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**** the threats by the doctors. Congress needs to do this. Welcome to government funded healthcare and the limits to coverage and service. It is a necessary evil if you want the government involved in healthcare. We will no longer see the level of care and service that we have today for people who have healthcare coverage. Those days are over now that we have decided that everyone deserves healthcare.
with all due respect, a sales pitch like the above is probably the biggest reason congress will NEVER act responsibly, ie, the way almost all of us, left, right and middle, almost consensually agree they need to

in other words, we're on the fast track to greece and there's no way out

i'm very sorry
 

Deuce

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There is going to be some backlash any time you try to do something responsible. **** the threats by the doctors. Congress needs to do this. Welcome to government funded healthcare and the limits to coverage and service. It is a necessary evil if you want the government involved in healthcare. We will no longer see the level of care and service that we have today for people who have healthcare coverage. Those days are over now that we have decided that everyone deserves healthcare. For the record I think the current plan we have is irresponsible but I do agree that we have to address the issue of people who truly cannot afford healthcare. But we don't need to spend massive amounts of money to accomplish it.
What's your proposal? How do you "address the issue" of people who can't afford health insurance without spending money? That insurance costs a certain amount, and they don't have it.

I actually somewhat agree with you about this healthcare bill, but for almost opposite reasons, as strange as it sounds. Our current system is fundamentally flawed, that much should be obvious to everybody by now. We love to focus on single-issues. It's the greedy insurance companies' fault. No, it's malpractice lawsuits and defensive medicine. No it's prescription drugs being too expensive and being prescribed to too many people. No it's a lack of proper competition. In reality, it's all of these things and more. The underlying system is broken, and this bill slaps a few very expensive pieces of duct tape on it. Yes, there are a lot of people that this bill will help, but in the end we still have the broken machinery to deal with. The pre-existing conditions problem had to end. Yes, it costs money to do that, but it's necessary. We need a serious change. Yes, that means big scary government will have to do things. No, that doesn't mean it will be a single federal agency taking direct control of everything. This may come to a surprise to some people, but there are countries with universal health care that deliver care entirely through private insurance companies and private practitioners. (well, almost. there's usually a few state-run hospitals thrown in the mix or VA-type hospitals)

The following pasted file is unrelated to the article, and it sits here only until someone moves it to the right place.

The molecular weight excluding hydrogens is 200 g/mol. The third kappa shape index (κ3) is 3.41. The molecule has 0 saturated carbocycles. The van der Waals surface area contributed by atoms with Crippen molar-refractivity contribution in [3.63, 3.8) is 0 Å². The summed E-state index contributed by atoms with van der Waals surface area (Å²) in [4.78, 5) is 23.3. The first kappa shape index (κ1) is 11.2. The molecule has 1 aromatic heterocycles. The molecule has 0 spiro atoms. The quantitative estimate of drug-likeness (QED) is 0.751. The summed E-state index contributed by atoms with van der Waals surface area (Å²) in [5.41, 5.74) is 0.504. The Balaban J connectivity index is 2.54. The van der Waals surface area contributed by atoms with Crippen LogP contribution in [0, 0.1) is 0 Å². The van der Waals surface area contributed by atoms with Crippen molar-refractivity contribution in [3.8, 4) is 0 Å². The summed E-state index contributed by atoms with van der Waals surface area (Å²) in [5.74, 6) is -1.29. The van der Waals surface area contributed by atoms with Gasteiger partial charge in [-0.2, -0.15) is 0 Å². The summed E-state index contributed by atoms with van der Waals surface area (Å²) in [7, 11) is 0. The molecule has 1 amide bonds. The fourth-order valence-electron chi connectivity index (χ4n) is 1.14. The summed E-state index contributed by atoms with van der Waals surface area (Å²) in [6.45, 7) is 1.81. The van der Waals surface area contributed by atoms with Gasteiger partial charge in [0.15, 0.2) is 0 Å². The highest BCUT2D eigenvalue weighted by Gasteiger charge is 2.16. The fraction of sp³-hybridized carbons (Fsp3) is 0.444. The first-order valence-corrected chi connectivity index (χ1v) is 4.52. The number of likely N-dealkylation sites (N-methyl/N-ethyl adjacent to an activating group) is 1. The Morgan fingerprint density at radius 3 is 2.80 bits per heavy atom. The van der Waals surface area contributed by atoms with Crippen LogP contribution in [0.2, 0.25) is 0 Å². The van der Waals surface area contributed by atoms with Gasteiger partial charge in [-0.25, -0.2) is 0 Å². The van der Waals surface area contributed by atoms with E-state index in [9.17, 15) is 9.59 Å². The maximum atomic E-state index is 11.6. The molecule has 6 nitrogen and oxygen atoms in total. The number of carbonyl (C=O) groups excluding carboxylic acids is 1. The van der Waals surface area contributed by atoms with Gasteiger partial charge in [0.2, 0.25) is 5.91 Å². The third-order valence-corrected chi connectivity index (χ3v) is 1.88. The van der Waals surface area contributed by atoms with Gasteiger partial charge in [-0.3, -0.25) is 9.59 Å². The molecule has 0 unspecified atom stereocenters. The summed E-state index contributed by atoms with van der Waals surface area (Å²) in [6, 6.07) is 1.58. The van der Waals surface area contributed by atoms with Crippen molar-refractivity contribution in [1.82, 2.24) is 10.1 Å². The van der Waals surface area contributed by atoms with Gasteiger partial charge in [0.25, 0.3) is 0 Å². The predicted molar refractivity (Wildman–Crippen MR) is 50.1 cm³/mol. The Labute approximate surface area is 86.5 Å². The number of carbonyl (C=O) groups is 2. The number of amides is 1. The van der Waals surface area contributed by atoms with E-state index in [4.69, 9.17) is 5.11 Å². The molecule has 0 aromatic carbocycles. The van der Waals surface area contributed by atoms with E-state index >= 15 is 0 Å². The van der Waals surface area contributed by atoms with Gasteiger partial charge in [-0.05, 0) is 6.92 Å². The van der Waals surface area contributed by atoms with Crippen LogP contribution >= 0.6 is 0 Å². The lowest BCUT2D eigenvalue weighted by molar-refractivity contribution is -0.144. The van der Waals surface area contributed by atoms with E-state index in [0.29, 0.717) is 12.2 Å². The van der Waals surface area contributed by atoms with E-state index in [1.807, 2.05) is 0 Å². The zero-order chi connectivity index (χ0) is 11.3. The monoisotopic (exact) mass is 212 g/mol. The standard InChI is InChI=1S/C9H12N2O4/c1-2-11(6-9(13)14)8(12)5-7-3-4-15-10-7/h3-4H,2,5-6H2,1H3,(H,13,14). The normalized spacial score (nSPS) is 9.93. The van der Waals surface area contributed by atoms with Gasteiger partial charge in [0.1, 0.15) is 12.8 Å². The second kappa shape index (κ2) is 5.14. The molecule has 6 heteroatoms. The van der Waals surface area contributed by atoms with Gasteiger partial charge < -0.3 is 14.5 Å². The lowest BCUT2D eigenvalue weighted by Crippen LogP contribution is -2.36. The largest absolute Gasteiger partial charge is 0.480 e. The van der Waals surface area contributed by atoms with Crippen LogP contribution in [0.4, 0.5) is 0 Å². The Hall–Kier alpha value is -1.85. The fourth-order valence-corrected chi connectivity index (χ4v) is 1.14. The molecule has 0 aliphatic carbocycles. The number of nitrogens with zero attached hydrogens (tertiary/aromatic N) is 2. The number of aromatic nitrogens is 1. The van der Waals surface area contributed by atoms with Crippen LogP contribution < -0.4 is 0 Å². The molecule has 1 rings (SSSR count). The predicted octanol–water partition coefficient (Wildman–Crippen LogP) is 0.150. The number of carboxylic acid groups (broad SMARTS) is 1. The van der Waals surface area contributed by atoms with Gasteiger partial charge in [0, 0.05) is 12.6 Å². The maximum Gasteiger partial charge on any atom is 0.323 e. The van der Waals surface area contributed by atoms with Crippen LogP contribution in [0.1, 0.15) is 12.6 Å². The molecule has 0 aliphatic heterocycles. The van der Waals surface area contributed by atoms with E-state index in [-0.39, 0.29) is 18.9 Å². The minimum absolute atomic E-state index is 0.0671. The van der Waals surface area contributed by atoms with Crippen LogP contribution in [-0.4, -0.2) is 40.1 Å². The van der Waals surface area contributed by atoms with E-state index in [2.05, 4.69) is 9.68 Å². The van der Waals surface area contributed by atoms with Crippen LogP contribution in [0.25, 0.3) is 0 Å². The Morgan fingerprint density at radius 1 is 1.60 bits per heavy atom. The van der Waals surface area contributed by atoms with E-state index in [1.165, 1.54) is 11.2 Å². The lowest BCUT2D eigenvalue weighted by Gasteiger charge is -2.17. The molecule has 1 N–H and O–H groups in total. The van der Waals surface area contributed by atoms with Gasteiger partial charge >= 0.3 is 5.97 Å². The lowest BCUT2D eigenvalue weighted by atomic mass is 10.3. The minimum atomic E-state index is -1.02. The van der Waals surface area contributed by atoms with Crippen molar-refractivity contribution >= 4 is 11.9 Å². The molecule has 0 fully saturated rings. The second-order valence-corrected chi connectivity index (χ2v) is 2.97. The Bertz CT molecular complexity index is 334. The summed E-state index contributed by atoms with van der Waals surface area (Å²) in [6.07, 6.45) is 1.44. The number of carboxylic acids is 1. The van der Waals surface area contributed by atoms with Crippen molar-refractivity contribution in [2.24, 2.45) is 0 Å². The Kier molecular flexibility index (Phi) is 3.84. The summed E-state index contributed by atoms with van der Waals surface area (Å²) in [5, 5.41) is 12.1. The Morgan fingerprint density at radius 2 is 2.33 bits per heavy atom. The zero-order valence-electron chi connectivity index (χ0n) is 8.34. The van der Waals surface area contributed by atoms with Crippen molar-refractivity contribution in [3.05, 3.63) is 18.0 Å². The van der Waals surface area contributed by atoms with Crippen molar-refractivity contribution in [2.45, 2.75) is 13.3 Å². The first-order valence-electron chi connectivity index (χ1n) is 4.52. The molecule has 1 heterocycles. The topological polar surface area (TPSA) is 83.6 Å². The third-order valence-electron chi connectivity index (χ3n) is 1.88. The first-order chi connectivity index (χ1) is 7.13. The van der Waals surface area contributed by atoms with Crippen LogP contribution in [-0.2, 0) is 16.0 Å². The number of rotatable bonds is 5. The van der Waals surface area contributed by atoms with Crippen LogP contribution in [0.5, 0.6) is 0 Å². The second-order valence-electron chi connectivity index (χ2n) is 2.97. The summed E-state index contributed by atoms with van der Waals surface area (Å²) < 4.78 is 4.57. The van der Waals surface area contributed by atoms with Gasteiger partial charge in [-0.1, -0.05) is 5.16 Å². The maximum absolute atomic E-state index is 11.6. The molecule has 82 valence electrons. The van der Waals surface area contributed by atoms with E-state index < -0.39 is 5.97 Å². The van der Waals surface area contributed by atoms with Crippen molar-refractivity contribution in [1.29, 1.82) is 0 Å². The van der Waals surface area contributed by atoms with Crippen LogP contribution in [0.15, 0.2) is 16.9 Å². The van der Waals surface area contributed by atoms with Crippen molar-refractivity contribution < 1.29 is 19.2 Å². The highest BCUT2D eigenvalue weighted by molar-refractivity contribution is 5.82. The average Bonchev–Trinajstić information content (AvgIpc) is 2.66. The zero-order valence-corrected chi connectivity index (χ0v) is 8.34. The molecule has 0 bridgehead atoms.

Personally, I think we need to treat health insurance more like a utility. There's still plenty of state and local control, but you can also eliminate some of the waste by taking out profit motives. There are certain services in this country that we decided were too basic or too important to be left to the free market. Other services don't lend themselves well to the normal market pressures for various reasons. You know, we liberals prefer private industry as a rule too. Generally speaking, market competition is good for the consumer. Unfortunately, health care is a service who's need can't be predicted, the cost of a single event can easily overwhelm the average family's finances, and it can literally be life-or death. This totally screws up the usually supply/demand balance. Making things worse, you have very little ability to judge your insurance "product," because you pay for it for years before you actually receive it. (health crisis arises and you submit a claim) Only then can you find out whether your insurance company is going to treat you well. If Toshiba sells you a broken TV, you bring it back and next time you buy a Sony. If your health insurance company denies a claim, you're stuck with a huge bill and have already paid out tens of thousands of dollars in premiums.
 

The Prof

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how can any thinking, reading person expect united states political leadership, 2010, to exhibit suddenly the courage, far sightedness, patriotism, maturity, etc, required to take these draconian steps towards fiscal balance even little malia obama understands are required?

just as it's in-your-face obvious that daddy needs to plug the leak, malia also perceives, almost primordially, that you can't get 20 gallons of water out of a 10 gallon bucket

yes, we all know what needs to be done, but exactly what is it in the real world that inspires anyone even half as intelligent as the fellas and felines in these forums to feel any confidence that any kind of follow-thru is forthcoming?

from these folks?

why all the misplaced faith?